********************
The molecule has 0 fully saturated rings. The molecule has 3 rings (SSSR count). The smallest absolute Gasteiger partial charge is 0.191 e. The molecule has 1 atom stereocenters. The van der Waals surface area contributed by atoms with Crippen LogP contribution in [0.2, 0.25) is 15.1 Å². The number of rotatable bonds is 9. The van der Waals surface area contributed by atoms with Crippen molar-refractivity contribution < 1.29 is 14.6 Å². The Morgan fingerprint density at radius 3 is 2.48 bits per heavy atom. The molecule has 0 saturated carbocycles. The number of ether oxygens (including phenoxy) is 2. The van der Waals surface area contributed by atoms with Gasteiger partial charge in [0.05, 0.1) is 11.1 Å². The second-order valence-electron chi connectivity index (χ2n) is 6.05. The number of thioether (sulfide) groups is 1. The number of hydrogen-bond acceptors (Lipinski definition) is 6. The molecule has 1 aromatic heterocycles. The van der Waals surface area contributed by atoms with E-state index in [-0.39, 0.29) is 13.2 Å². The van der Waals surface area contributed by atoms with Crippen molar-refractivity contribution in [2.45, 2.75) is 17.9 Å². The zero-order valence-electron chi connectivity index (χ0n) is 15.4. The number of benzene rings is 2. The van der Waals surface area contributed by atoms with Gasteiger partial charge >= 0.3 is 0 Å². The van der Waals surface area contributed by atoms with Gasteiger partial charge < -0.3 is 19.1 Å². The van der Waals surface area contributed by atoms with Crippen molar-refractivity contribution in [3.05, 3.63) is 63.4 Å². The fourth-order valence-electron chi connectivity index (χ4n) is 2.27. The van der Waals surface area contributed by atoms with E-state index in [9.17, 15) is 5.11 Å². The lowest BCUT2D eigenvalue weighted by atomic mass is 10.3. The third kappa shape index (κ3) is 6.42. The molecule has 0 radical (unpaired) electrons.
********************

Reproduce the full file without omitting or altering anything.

The molecule has 0 fully saturated rings. The molecule has 3 rings (SSSR count). The smallest absolute Gasteiger partial charge is 0.191 e. The molecule has 1 atom stereocenters. The van der Waals surface area contributed by atoms with Crippen LogP contribution in [0.2, 0.25) is 15.1 Å². The number of rotatable bonds is 9. The van der Waals surface area contributed by atoms with Crippen molar-refractivity contribution < 1.29 is 14.6 Å². The Morgan fingerprint density at radius 3 is 2.48 bits per heavy atom. The molecule has 0 saturated carbocycles. The number of ether oxygens (including phenoxy) is 2. The van der Waals surface area contributed by atoms with Gasteiger partial charge in [0.05, 0.1) is 11.1 Å². The second-order valence-electron chi connectivity index (χ2n) is 6.05. The number of thioether (sulfide) groups is 1. The number of hydrogen-bond acceptors (Lipinski definition) is 6. The molecule has 1 aromatic heterocycles. The van der Waals surface area contributed by atoms with E-state index in [-0.39, 0.29) is 13.2 Å². The van der Waals surface area contributed by atoms with Crippen molar-refractivity contribution in [2.45, 2.75) is 17.9 Å². The zero-order valence-electron chi connectivity index (χ0n) is 15.4. The number of benzene rings is 2. The van der Waals surface area contributed by atoms with Gasteiger partial charge >= 0.3 is 0 Å². The van der Waals surface area contributed by atoms with Gasteiger partial charge < -0.3 is 19.1 Å². The van der Waals surface area contributed by atoms with Crippen molar-refractivity contribution in [3.05, 3.63) is 63.4 Å². The fourth-order valence-electron chi connectivity index (χ4n) is 2.27. The van der Waals surface area contributed by atoms with E-state index in [9.17, 15) is 5.11 Å². The lowest BCUT2D eigenvalue weighted by atomic mass is 10.3. The third kappa shape index (κ3) is 6.42. The molecule has 0 radical (unpaired) electrons.